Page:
Achy breaky joints

Posted by on May 22, 2013 in joint pain | 1 comment

iStock_000009323556SmallAre you consistently achy? Have you been told that you have fibromyalgia? According to research published in¬†Maturitas, not only are middle-aged women prone to achy muscles and joints that might be otherwise known as fibromyalgia, but, those aches and pains may actually be related to hormonal changes. Indeed, when they reanalyzed information collected from over 8,300 women between the ages of 40 and 59, they learned that muscle and joint aches during this time period were significantly related to menopausal symptoms — not only did more than half of the women (63%) suffer from muscle and joint achiness, but, it appeared to double in prevalance in women ages 55 to 59 compared to their younger (40 to 44 year old) peers. Moreover, it tripled in women who were five years into menopause compared to the same group of women.

About 16% of these women said that their symptoms were severe or very severe. And importantly, these women tended to display so-called epidemiological characteristics, things like lower socioeconomic status (and by default, less likely to have the means to pay for better healthcare) or a history of psychiatric care. Regardless, there also appeared to be a direct correlation between feeling less healthy and having severe muscle and joint aches. And, women who had surgical menopause carried an even higher risk of presenting with worse joint symptoms.

Study findings also showed that the more intense menopause symptoms were, the more severe muscle and joint aches appeared to be; up to 60% of women with severe vasomotor symptoms also reported severe to very severe aches and pains.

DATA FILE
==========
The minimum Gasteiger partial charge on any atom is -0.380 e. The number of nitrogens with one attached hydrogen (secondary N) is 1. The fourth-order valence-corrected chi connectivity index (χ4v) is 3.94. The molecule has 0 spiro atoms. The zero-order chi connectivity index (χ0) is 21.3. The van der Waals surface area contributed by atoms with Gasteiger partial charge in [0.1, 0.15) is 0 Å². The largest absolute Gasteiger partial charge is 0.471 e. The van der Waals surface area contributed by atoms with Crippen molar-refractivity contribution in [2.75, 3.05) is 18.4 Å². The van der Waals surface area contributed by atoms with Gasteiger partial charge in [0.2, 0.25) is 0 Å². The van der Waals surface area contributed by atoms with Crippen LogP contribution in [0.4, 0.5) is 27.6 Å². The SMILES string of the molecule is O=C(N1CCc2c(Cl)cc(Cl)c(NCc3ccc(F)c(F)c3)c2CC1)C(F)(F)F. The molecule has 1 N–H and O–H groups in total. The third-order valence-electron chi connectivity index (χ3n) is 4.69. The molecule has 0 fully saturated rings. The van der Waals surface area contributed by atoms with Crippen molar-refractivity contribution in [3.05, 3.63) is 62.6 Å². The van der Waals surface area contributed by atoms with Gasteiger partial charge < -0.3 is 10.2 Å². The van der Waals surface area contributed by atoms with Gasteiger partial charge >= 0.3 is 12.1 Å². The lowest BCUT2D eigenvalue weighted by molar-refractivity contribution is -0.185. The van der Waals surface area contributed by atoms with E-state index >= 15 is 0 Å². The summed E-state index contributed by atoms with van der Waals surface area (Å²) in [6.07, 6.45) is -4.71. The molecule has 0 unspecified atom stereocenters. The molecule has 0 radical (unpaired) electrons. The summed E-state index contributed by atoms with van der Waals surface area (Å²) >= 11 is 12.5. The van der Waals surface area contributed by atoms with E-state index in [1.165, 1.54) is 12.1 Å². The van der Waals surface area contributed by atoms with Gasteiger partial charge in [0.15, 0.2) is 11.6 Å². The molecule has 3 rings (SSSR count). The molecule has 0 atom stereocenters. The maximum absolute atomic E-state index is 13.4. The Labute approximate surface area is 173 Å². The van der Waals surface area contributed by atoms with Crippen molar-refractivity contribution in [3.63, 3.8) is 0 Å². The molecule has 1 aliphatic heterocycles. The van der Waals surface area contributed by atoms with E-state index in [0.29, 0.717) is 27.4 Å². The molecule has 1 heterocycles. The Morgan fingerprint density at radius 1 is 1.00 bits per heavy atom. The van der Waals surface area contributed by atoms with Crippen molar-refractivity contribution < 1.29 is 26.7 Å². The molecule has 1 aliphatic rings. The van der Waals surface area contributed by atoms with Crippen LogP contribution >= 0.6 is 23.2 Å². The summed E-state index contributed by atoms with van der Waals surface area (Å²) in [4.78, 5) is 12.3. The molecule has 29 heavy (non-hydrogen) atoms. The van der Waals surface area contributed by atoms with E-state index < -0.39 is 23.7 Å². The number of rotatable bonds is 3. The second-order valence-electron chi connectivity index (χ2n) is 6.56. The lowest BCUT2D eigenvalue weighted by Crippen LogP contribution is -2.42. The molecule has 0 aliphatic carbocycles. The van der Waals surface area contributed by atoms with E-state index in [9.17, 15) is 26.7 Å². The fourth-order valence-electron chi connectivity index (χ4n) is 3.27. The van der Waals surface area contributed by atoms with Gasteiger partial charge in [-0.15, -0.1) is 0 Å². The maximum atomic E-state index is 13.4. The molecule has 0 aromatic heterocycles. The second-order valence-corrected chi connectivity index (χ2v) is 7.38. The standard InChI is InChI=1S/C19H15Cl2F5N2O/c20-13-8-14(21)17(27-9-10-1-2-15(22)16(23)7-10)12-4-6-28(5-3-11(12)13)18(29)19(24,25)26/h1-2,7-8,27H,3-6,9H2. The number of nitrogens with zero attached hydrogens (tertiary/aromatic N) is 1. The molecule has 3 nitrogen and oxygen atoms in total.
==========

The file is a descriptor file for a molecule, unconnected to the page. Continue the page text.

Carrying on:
It is possible that the central nervous system has some sort of role, as it impacts both symptoms and joint and muscle pains. Another commonality is that among women with fibromyalgia, symptoms like weakness, anxiety and insomnia — also seen during menopause — are present.

So where are the holes? Because of the study design, there is no cause and effect conclusion at play; in other words, researchers can’t unequivocally say that menopause causes aches and pains. Moreover, the tools used to evaluate muscle and joint pain are actually the same as those relied on to evaluate menopausal symptoms, which means that accuracy may come into question. Still, what they did learn is that hormone therapy reversed or lessened pain severity, meaning that menopause does appear to play some sort of role.

Meanwhile, if you are feeling especially achy and you are in the throes of menopause, it is very possible it’s not in your head. Talk to your practitioner, And consider mind-body strategies such as meditation, QiGong and yoga, which have been correlated with reductions in pain.

One Comment

  1. 5-22-2013

    Oh, baby. I am not yet even IN menopause (at almost 52) and achy is my middle name. Might be my first name. Yoga? Walking? Meditation? Helpful, but not any of them a solution. And the swings…between feeling completely fine on Sunday and exhausted and in pain Tuesday…are hard to take as well. What is UP with this?

Trackbacks/Pingbacks

  1. tappMD | Are You Consistently Achy? Have You Been Told That You Have Fibromyalgia? - tappMD - [...] Saralyn Mark, MD  ·   06/24/2013   ·  Bone Health, Health A-Z By: Liz,  flashfree.me [...]

Leave a Comment

Your email address will not be published. Required fields are marked *